Niamana livestock market in Mali

At the Niamana Livestock Market, in Bamako, the largest in Mali, animals for sale and slaughter including trypanosomosis-resistant humpless Ndama cattle and humped Zebu (photo credit: ILRI/Stevie Mann).

A new study published in the April 2013 issue of the journal Environmental Economics has identified the key cattle attributes considered most important by smallholders in the Malian humid and sub-humid zones, and the implications on production, marketing and animal genetic resource management.

The study found that the body condition, agroecological origin and category of the transacted animal were the most important attributes of cattle sold in selected markets in the Malian humid and sub-humid zones.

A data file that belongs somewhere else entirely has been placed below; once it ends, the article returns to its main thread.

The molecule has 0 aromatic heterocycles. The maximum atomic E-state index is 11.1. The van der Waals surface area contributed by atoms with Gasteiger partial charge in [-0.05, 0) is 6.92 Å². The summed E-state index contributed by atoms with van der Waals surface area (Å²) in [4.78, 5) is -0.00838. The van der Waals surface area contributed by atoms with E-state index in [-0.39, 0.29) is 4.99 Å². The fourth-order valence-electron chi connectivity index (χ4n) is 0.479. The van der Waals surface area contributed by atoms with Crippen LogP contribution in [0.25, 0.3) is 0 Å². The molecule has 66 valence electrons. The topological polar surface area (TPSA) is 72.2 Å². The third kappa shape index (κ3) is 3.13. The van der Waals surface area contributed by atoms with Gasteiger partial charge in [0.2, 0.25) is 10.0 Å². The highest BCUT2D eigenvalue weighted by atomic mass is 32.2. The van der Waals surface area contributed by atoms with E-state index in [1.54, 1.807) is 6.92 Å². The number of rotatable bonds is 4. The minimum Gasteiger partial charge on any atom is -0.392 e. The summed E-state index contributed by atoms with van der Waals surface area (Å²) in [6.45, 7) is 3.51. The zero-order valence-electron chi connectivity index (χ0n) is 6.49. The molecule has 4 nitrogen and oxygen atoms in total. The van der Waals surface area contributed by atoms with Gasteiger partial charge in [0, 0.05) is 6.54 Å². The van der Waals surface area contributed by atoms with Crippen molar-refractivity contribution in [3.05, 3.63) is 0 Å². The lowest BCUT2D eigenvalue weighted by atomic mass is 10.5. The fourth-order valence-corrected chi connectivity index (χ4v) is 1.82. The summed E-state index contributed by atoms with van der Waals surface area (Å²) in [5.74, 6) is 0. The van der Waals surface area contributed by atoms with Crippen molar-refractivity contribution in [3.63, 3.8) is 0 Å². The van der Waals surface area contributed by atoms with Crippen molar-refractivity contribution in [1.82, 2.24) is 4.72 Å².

These findings will enable producers and traders of trypanotolerant Ndama cattle to make more informed production and marketing decisions because they would be better informed about how the attributes of cattle they put on the market are rewarded or penalized.

Access the abstract and full-text article

Citation
Fadiga ML. 2013. Valuation of cattle attributes in the Malian humid and sub-humid zones and implications for sustainable management of endemic ruminant livestock. Environmental Economics 4(1): 39-50.

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